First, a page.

The Mrs immediately had to go to the loo, declining a glass of wine in the process. I pounced on a red. Wine, I mean – the waitress was a blonde. We arrived early, yet the room was already full. The night’s programme informed me there would be 70 minutes of catering and beverages. Free booze and barramundi. Party time! A waitress approached me as if I was fresh air and offered me some deep fried stuff. I am normally disinclined to partake in such unhealthy stuff, but why decline free food, right? I used my two fingers like pincers and zeroed in on the golden round ball. Lightly crumbed calamari, I assumed. “I’ll grab one more, for my wife,” I said to the vivacious girl holding the round tray of food. “Yes, I am sure she is here tonight,” she said with a twinkle in her eye. Ah, humans are all the same. She must be so used to guests wanting a quick second serve, pretending to reserve a second morsel for their absent wives. With a glass of red on my left hand and a calamari on my right hand, I stood there observing the crowd. People are nice when they believe we are all A-list guests. Suddenly, there is no class, creed or race to divide us. We are all the same. We belong to the VIPs. I think that is how the urghhlings can become better earthlings. Just treat everyone as important. Listen, we are all A-listers and the world will be a better place. A couple just in front of me were making small talk between themselves. They angled their bodies differently and created a slightly bigger distance between them. Ah, an open invitation for me to step in and make them less conspicuous. I used to dislike such functions in my early years as an accountant. Having to make small talk, smile sweetly and be watchful not to make myself sound like a fool. A bean counter must project himself as dour, grey and boring – isn’t that what an old saying suggests? Never mind, I have been comfortable in my own skin for a very long time. I have no qualms about being alone in a big room full of well-dressed patrons. I am well-dressed too. It is amazing how my son’s jacket transformed me! Anyway, the couple turned to smile at me, as if pleading for me to enlarge their circle. Some couples can’t make small talk between themselves! I was quite contented to keep to myself, observing people from a distance is a kind of voyeurism. Maybe. Anyway, I stepped forward and said hello to them. He was a good-looking Italian gentleman, a State champion once upon a time in ballroom dancing. That was how he met her, a woman from Suzhou with typical Chinese looks but her skin was deliciously smooth like silken tofu. Flat face, flat nose, small eyes on a round wide face that showed a lack of discipline with her diet. She wore a scarf that was multi-coloured with patterns that mainland Chinese love. I did not have to ask where she came from to know. Her accent later confirmed it. “Hello, I am Jing,” she introduced herself. The Mrs had just joined us and asked, “Are you Korean?” Sigh. Koreans do not wear scarves that look designed for mainland Chinese. As soon as The Mrs found out Jing was from Jiangsu Province, her inhibitions vanished and instantly, the two women were behaving like long-lost friends, chatting away in mandarin with ever increasing tempo and volume. Somehow, the mutual friendliness gave The Mrs licence to talk freely about me. I pulled the Italian man slightly away from them so that they did not appear rude. His name was Carmen -not Spanish as I believed. “Carmine-red was a very common colour for soldiers’ uniform,” he said. Red coats apparently were popular to hide the blood of wounded soldiers so that their comrades would not be demoralised.
The sweet smiles of the waitress approached me again. This time, I was not going to let her go. “Ah, barramundi for me please,” I said. “And my wife is right here,” I gestured to The Mrs who seemed in another world by then. After offering the food to The Mrs and her new best pal, the waitress said, “here, another piece for your girlfriend,” she chuckled as she waltzed away. There is a reason why I am born with two ears. One to listen to the boring man in front of me and the other to catch some of the chatter from the ladies. “He’s good looking?” “No, the father is so much more handsome! Like Gregory Peck!” The Mrs disagreed loudly with her companion. “I told my husband, in our next life, don’t flirt with me. Don’t say a single word to me. Don’t catch the same bus. Pretend you don’t know me,” she continued. “I’d rather be a pebble than marry him again,” she said. At that point, I jumped into their conversation, and offered this logic to Jing. “We have been married for over 40 years, Jing,” I started. “Ask my wife why she is still with me if I am such a lousy husband!” Luckily, I was saved by the clinking of glasses. Speech time. Phew. And then it was concert time. On the way to our seats, another usher asked me, “Are you VIP? The first four rows are for VIPS only.” I replied, “Yes, I know that.” As I was sitting down, I saw a violinist from the Adelaide Symphony Orchestra. “How are you?!” I asked excitedly. He looked at me, somewhat puzzled. “Oh, maybe you don’t remember me,” I said. “Of course, I remember you,” he said. “You’re so-and-so’s (son’s name) father,” he exclaimed. Somehow, in that split second, I lost my own identity. Maybe he recognised my son’s jacket.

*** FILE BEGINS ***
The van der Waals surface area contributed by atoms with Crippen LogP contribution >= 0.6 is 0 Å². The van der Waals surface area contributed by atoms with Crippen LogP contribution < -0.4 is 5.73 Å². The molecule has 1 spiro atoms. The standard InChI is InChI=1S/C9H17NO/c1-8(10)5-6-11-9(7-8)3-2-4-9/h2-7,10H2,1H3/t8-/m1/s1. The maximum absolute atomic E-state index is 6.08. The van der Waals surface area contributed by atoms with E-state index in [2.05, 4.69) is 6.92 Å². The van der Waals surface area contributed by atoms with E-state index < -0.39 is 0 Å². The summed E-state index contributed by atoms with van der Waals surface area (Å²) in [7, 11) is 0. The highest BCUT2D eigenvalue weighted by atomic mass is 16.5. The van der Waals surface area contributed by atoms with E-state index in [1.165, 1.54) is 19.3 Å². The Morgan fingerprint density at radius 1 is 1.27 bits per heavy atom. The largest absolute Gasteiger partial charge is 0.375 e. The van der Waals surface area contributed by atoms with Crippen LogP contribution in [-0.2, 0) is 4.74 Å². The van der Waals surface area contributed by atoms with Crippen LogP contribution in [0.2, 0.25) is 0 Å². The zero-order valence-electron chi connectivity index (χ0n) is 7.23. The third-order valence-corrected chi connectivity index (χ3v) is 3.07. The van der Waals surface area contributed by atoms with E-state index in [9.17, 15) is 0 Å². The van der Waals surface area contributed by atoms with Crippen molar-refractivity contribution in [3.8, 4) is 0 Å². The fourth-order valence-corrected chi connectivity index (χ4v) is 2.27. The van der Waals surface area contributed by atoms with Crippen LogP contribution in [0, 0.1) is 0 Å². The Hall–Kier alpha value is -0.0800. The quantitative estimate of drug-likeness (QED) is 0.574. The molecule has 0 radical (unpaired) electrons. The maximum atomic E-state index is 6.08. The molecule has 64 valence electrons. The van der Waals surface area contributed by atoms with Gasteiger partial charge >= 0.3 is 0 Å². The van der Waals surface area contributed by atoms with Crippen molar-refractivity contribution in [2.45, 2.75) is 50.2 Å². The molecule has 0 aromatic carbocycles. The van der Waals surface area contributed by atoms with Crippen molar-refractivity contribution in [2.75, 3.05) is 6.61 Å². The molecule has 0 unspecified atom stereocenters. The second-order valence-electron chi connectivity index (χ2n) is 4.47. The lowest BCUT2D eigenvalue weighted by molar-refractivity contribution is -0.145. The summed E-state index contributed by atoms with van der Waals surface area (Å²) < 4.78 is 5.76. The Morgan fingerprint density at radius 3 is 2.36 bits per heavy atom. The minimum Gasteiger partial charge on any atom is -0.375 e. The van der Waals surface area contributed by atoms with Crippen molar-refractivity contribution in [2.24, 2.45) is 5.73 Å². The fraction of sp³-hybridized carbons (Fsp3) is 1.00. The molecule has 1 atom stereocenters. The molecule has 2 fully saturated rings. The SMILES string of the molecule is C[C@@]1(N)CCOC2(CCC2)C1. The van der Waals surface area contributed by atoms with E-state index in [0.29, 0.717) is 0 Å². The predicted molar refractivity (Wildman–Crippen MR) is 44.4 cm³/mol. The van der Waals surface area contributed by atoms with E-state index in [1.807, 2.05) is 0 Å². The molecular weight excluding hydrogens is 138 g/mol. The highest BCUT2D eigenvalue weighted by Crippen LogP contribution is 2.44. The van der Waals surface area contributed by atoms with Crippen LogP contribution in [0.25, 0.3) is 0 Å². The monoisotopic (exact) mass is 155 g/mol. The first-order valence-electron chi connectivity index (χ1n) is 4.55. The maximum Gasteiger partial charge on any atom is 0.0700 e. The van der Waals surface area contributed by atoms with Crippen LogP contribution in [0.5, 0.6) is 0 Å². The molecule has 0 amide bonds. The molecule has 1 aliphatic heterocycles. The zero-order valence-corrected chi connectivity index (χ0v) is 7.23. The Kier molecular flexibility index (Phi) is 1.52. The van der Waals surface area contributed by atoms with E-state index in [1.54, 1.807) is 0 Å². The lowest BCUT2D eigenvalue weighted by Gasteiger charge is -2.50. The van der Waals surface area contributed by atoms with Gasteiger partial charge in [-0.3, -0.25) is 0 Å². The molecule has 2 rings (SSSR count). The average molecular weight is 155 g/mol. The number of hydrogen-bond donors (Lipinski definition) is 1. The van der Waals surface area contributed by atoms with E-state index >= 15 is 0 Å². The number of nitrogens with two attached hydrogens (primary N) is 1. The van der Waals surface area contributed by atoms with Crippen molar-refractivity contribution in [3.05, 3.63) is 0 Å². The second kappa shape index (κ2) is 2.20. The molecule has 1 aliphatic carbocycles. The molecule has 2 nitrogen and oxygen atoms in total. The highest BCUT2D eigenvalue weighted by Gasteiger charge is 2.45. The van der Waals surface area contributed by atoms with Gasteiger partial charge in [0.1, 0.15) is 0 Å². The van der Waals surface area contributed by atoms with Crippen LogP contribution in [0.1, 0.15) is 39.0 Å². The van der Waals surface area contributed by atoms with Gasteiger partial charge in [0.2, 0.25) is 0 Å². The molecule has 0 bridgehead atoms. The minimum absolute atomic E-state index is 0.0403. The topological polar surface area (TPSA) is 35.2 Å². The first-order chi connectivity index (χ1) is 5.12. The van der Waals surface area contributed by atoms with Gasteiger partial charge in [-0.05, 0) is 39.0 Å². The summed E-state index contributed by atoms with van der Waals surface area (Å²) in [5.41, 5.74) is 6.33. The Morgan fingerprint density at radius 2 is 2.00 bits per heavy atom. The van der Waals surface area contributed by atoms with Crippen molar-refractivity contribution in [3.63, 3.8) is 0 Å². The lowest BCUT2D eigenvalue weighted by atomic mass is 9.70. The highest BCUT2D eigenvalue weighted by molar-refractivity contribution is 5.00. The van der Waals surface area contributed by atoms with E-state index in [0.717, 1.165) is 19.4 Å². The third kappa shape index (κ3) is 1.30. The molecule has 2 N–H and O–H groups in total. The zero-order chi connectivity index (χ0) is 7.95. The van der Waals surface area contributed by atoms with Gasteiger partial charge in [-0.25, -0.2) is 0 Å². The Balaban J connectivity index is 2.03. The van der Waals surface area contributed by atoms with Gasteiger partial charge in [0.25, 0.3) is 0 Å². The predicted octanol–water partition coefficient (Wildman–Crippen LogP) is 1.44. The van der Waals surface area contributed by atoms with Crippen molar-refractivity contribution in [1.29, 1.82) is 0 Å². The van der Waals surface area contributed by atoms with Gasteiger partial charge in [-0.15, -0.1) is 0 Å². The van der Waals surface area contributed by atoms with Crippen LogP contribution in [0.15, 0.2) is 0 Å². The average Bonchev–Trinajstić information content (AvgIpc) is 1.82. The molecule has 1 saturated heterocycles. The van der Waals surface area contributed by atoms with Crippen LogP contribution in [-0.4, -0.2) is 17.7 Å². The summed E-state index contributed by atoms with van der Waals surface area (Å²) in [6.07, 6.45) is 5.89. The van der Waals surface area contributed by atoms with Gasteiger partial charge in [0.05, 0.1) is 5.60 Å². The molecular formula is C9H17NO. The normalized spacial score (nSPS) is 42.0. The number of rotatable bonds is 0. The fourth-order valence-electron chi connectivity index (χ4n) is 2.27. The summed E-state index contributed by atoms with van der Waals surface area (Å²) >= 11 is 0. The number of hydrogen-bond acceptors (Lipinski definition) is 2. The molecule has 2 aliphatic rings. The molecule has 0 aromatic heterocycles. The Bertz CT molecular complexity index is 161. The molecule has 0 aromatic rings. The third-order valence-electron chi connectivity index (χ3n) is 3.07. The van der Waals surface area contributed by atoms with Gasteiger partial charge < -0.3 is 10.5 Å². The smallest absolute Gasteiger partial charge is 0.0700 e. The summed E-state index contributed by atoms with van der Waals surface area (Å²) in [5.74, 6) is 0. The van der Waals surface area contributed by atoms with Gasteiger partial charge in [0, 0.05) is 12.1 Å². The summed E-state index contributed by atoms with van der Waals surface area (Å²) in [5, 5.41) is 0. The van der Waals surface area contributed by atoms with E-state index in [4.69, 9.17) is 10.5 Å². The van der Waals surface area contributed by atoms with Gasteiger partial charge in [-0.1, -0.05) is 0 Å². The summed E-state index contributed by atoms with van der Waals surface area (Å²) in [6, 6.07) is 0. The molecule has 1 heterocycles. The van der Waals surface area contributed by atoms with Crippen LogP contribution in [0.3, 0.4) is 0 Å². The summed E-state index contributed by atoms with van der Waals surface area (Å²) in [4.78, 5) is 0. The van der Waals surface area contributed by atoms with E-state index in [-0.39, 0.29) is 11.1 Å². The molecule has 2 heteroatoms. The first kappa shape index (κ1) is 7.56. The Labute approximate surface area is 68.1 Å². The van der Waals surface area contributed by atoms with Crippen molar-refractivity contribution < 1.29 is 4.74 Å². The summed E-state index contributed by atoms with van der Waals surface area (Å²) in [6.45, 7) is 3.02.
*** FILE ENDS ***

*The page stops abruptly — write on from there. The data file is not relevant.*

Verdi’s Requiem was awesome. That is one word I seldom use. ‘Awesome’ is normally reserved for the universe. That kind of greatness. The youthful exuberance from the orchestra was especially a joy to witness. I could tell they were playing on cheap instruments, but their playing was superb and amazing for their age. The Adelaide Youth Orchestra, or ADYO gave an insight into the health of the musical world in Adelaide. I am happy to report the doom and gloom expressed a few years ago by some observers is incorrect. We have a lot to look forward to, if last night was any hint. Powered by a full orchestra and a 100-strong choir, last night’s Requiem was thrilling to witness. It was a wonderful event. The concert was awesome, the orchestra impressive and the choir magical. The soloists, simply divine. Bravo! At the interval, I went and congratulated the conductor, Keith Crellin. He looked at me blankly but shook my hand anyway. I had to mention my son’s name, as he did not recognise his jacket. “Ah, you’re his father!” Keith exclaimed. I definitely lost my own identity last night.
After the concert, the sadness of the music followed me all the way back to the carpark. A requiem or mass for the dead. Why would anyone write for the dead? It is as defeatist as an artist painting about death or a landscape of rubbish in a landfill. “Who on earth would want to display it on their wall?” I asked The Mrs after she showed me her painting of rubbish last year. Her painting wasn’t rubbish of course – it was just about rubbish.
Anyway, we had a big scare when we got to the carpark. Our ticket would not scan properly to open the entrance door to the building that was locked up at 7pm on the dot. After a long wait on the phone, the AI that was manning the phone failed to show any intelligence. In the cold, we were getting desperate and I was on the verge of calling a cab when a car turned into the driveway and the boom gate opened noisily to let it into the carpark. “Hurry up!” I hurried The Mrs to keep up with me as we quickly followed the car inside. Although the machine failed to read my ticket earlier, it did not fail to charge me $29 for the parking. With the new ticket that it spat out, we proceeded to Level 4 to our car. The Mrs was cursing under her breath as by then she was getting tired and cold. My fear was soon realised – my car was not where I thought it would be. After a short frantic search, I realised the white car in the corner was mine after all. I had been looking for her blue car instead. When we got to the boom gate, the new ticket would not open the roller door. The message read “Unreadable ticket.” “Are we in a third world country?” I asked. “Nothing seems to work tonight,” I said. It felt as if the dead had been awoken by Verdi. Luckily, I persisted and tried another boom gate instead of assuming the same ticket would be unreadable by all scanners. The boom gate opened and I stepped hard on the pedal to the metal and my car screeched out before the boom gate came back down.